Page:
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Symbols in the periodic table - In class I said you should be familiar with the symbols for the first six periods of the periodic table.  I am modifying that to say you should know the symbols for the first 30 elements + Pd, Ag, Pt, Au, Hg, Cd, U, Pu, Br, I, Pb.   

Gases in the periodic table - monatomic vs. diatomic

Monatomic - gas made up of single atoms

Helium - He
Neon - Ne
Argon - Ar
Krypton - Kr
Xenon - Xe
Radon - Rn

Diatomic - two atoms of the element chemically bound together.

hydrogen - H2
nitrogen - N2
oxygen O2 
chlorine Cl2 - yellow, very reactive
fluorine F2 - colorless, very reactive
bromine - liquid at room temperature, in gas phase Br2, red
iodine - solid at room temperature, in gas phase I2, purple


Groups of the periodic table - read about them in the book to get a feel for their properties - "Descriptive chemistry" - many interesting stories but not enough time to cover them.  You do not need to memorize the specific examples given below.

Group 1A - alkali metals - soft metals shiny, react readily with water


Na (usually as sodium cations, as we saw in class, Na metal is very reactive) has numerous industrial uses and it is extremely important for life (Table salt: NaCl - sodium chloride).  Major component of glass, baking soda.

Potassium chloride (KCl) is a common salt substitute (our body has more potassium (typical adult 140g) than sodium (typical adult 100g)), but at the same time, injection of a sufficiently concentration solution of potassium chloride can kill you by interfering with your hearts rhythm.  It is used for lethal injections in some states.  


Group 2A - alkaline earth metals - solids, typical metal, harder, less reactive than 1A

Mg (density 1.74 g / mL, compare to iron 7.86 g / mL)-  very light (low density) metal used in light weight structures, essential to life.
Ca - most abundant metal in the human body - bones (calcium phosphate)


Group 3B - 2B - transition metals - typical metals, colors, solids (except mercury liquid)


Fe  - most abundant transition metal (fourth most abundant on earth).  Major component of steel.   Essential to the action of our red-blood cells that supply our body with oxygen.  More than 80% of the ocean is largely free of life and one current belief is that this is due to iron deficiency.  "Fertilizing" barren regions of the ocean with iron results in rapid growth of plankton. 
Ti - second most abundant - strong, corrosion resistant metal
Cr - protective coatings (chrome)
Ni - with Cr, major component of stainless steel (20% Cr, 10% Ni, 70% Fe)
Cd - batteries/  Common rechargeable NiCad battery uses Ni and Cd - toxic - Interesting balance in that it is toxic (so bad for our environment) but also of benefit because we are reusing natural resources instead of throwing away single use batteries.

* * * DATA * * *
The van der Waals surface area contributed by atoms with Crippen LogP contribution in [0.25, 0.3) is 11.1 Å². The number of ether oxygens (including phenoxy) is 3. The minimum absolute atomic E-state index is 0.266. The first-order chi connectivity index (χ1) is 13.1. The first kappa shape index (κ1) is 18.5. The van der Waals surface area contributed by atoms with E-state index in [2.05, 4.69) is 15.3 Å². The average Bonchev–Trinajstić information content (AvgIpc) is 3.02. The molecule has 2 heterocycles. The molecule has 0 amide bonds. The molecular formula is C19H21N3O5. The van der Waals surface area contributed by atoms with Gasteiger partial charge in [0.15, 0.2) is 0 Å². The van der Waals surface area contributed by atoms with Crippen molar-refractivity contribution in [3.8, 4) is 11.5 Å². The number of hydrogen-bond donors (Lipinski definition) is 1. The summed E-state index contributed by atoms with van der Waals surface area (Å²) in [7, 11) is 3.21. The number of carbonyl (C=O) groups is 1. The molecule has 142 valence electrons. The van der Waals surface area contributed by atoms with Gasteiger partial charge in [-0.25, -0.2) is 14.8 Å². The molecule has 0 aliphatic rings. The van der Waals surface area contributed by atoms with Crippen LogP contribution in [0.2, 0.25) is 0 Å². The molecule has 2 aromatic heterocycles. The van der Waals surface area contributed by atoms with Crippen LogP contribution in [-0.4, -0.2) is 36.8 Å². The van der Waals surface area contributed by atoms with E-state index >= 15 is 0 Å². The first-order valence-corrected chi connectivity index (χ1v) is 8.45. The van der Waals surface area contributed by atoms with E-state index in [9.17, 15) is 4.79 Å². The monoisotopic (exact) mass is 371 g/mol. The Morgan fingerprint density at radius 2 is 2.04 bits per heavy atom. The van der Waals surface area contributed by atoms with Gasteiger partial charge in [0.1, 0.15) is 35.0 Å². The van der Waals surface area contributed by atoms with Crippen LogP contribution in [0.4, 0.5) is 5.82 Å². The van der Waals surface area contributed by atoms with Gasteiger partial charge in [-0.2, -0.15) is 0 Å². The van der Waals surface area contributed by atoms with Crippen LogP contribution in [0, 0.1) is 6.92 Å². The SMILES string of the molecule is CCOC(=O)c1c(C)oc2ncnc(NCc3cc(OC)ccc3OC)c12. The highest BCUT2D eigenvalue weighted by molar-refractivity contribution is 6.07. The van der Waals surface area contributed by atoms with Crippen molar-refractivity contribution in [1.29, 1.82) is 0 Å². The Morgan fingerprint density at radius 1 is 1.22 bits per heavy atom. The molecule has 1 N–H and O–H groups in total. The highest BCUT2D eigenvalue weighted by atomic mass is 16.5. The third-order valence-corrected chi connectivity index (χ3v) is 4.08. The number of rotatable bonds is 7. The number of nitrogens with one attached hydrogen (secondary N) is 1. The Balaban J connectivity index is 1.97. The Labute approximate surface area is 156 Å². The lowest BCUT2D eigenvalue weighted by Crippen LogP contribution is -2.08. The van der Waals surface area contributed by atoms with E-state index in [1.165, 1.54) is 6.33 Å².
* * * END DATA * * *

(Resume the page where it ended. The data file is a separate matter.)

Coinage metals such as Pd, Ag, Pt, Au, very unreactive. 
Hg, Pb - heavy metal poisoning

Group 3A -


Al- important structural material - corrosion resistant (does react with oxygen but this reaction yields a protective coating). 
Tl - poison. once used to treat ringworm of the scalp (didn't treat ringworm just made your hair fall out to making it easier to treat).  Standard depilatory for 50 years.  In the 1930s available as an over-the-counter cream to remove unwanted hair.  Lethal dose around 800mg.  Doses of 500mg were given for treating ringworm.

 Group 4A

C - "organic" chemistry - basic building block for life - graphite and diamond are different forms of carbon.
Si - semiconductor - computer industry,  sand/quartz/glass SiO2

Group 5A

N - air 80% nitrogen (as N2).   Very abundant, but N2 is unreactive.   Essential to life, but our bodies cannot convert N2 into a usable form.  We get ours from plants and other things we eat, and we provide it to plants in a usable form when we fertilize.  Some plants can convernt N2 into usable forms on their own using an enzyme called nitrogenase.  Chemists are just now beginning to understand the action of nitrogenase after 50 years of work.

Group 6A - Chalcogens


O - as O2 20% of the air we breathe, and of course, essential to life.
Se - toxic and an essential element (see Ch. 4, case in point in your text)

Group 7A - Halogens


F - As fluorides (fluorine present as an "anion" in that it has formally gained an extra electron) - formation of fluoroapatite in bones and teeth resulting in them being strengthened, also a common rat poison.  Again, the dose makes the difference.  Component of teflon, and of CFCs (chlorofluorocarbons)

Group 8A - noble gases

Ne - neon lights
Ar - (1% of air) - important for providing an "inert atmosphere" for many industrial processes, and in welding.  The inert environment inside light bulbs.